Presentation on theme: "Ensuring Generation Adequacy Through Hedging Obligations Shmuel Oren University of California at Berkeley NSF/EPRI Workshop on Economics, Electric Power."— Presentation transcript:
Ensuring Generation Adequacy Through Hedging Obligations Shmuel Oren University of California at Berkeley NSF/EPRI Workshop on Economics, Electric Power and Adaptive Systems Washington DC, March 28-29,2002
Shmuel Oren – March 28-29, 2002 What is Reliability zNERC (North American Electric Reliability Council) defines reliability as: “the degree to which the performance of the elements of the electrical system results in power being delivered to consumers within accepted standards and in the amount desired” zReliability encompasses two concepts: ySecurity: “the ability of the system to withstand sudden disturbances.” This aspect concerns short-term operations and is addressed by ancillary services which include:Voltage support, Congestion relief, Regulation (AGC) capacity, Spinning reserves, Nonspinning reserves, Replacement reserves. y Adequacy: “the ability of the system to supply the aggregate electric power and energy requirements of the consumers at all times”. This aspect concerns planning and investment and is addressed by Planning reserves, Installed capacity, Operable capacity or Available capacity.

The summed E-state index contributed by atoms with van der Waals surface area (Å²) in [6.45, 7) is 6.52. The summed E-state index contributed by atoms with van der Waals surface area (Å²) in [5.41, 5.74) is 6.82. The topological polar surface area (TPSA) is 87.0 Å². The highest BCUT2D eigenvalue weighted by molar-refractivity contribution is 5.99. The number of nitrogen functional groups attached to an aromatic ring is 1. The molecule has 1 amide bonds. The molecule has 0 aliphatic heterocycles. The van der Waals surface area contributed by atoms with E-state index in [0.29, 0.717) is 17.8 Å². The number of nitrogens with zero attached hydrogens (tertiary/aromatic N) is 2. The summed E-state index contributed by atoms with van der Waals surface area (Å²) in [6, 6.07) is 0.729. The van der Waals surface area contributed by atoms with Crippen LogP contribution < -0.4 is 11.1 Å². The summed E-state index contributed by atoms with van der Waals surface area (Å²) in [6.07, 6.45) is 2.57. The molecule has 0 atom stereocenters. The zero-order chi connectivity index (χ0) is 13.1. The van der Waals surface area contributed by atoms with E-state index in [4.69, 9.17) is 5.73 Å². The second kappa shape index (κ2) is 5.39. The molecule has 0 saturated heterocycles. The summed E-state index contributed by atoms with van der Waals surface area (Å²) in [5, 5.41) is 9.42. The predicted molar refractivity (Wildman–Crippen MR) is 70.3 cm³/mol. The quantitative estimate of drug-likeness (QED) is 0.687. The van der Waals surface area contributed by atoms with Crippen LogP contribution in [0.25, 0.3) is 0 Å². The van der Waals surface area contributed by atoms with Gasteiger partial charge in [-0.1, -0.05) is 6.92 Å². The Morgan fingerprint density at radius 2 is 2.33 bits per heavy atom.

Shmuel Oren – March 28-29, 2002 Planning Reserves and Reliability zPlentiful reserve capacity makes it easier to achieve security but is not necessary zSecurity can be achieved even with limited reserves by curtailing load or by raising prices sufficiently to induce demand response and investment. zGeneration adequacy is required to insure supply at a reasonable price zIn a competitive market “obligation to serve” is “obligation to serve at a price” z“Reliability” is not a product and has no meaning unless it is defined in terms of a price ceiling on secure energy supply zGeneration adequacy can be interpreted as price insurance which in theory is a private good. Given proper technology, market participant should decide how much of the good they want and at what price, based on their risk management preferences.